Photos via Electrolux
This summer we let you know about a really cool project from Electrolux, a company that wanted to make a series of their well-known vacuum cleaners out of plastic collected from the ocean. Well, they've done it -- and the vacuums turned out way cooler than we'd have imagined. The company just announced five unique vacuum cleaners each made from plastics collected from a different sea. Check them out, and a video on the process of collecting, processing, and manufacturing the new models.
Each of the five vacuum cleaners sports a casing made from plastics found in a different body of water, including Pacific Ocean, Indian Ocean, North Sea, Mediterranean Sea, and Baltic Sea. The casing is put over the fully functional core structure of the new Electrolux Ultra One Green model. They each show how plastic pollution is a universal problem, yet the details of the problem are specific to different areas. For example:
The plastic that was collected on the Bohuslän beaches in western Sweden consists largely of various rinse aid and detergent bottles, cans, plastic buckets, and all kinds of plastic packaging. The plastic has not been bleached in the same way as in the great oceans. It is still loud and strong in color. A lot of the found plastic was also drenched in spill oil.
The company partnered with organizations and volunteers to collect the plastics, making the project a big opportunity to educate people about the problem of plastics in our oceans. Electrolux recognizes how much plastic it uses for its products, and that they have a big impact. While making cases from collected plastic isn't exactly a sustainable business operation, it does help center the company's focus on reducing its plastics waste and getting consumers to recycle.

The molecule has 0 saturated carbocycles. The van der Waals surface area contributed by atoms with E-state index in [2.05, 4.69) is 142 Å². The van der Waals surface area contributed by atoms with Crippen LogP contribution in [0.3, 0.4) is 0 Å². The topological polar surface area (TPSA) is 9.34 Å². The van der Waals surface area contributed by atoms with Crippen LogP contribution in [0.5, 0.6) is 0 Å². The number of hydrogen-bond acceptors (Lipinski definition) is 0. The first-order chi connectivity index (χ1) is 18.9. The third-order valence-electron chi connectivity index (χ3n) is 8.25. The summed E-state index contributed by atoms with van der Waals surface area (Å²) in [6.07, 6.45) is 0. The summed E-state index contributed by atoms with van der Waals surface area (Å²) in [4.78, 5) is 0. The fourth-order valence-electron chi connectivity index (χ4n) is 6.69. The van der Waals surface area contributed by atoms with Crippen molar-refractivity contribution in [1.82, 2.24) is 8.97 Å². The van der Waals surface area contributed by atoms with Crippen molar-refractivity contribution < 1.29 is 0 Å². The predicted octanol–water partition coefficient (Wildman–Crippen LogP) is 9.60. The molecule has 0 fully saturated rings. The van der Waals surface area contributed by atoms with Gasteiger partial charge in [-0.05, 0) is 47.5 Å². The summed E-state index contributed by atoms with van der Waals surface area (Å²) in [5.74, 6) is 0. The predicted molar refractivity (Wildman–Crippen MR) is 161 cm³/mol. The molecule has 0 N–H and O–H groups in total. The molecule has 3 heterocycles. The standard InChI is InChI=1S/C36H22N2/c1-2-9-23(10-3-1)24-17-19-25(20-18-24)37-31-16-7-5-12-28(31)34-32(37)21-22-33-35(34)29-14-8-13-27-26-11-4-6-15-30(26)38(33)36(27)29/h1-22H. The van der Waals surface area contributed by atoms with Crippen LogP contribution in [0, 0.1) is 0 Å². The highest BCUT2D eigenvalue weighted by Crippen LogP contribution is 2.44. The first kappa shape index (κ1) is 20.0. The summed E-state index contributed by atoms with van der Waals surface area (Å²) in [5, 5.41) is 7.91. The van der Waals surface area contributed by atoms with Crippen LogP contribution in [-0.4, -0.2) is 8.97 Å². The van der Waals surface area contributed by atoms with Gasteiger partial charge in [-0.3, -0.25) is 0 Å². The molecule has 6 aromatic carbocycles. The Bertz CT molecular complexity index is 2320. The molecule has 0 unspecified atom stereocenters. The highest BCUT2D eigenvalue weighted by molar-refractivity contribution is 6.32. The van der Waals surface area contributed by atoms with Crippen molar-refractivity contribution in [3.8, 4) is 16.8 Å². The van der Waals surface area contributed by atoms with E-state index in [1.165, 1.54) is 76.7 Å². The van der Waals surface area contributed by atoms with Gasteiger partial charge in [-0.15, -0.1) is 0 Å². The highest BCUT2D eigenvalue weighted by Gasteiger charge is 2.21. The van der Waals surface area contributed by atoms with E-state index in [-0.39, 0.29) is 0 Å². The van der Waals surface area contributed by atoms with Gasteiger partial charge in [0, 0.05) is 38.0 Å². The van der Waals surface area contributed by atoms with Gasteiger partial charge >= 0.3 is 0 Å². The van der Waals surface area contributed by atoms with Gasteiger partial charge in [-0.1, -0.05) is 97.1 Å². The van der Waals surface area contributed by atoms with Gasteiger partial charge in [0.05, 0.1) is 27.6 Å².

Electrolux states, "The vacuum cleaners embody the plastic paradox: oceans are full of plastic waste, yet on land there is a shortage of recycled plastic for producing sustainable vacuum cleaners. Electrolux makes Green Range vacuum cleaners from 70% recycled plastic, but wants to reach 100%."
"Our intention is to bring awareness to the situation and the need for better plastic karma. So far, over 60 million people have been reached and we are continuing the initiative following the great response", says Cecilia Nord, Vice President - Floor Care Sustainability and Environmental Affairs, Electrolux.
It's a great goal, and the problem of plastics in our ocean is no small matter -- it kills marine animals and has worked its way into the food chain. Here's a video showing more details about the Electrolux project.
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More on Ocean Plastic Pollution
An Ocean of Plastic...In Birds' Guts (Slideshow)
How Much Ocean-Bound Plastic Are You Responsible For? Leah Lamb Knows (Interview)
Crowd-Sourcing Solutions to Plastic-Filled Oceans
The Pacific Garbage Patch Explained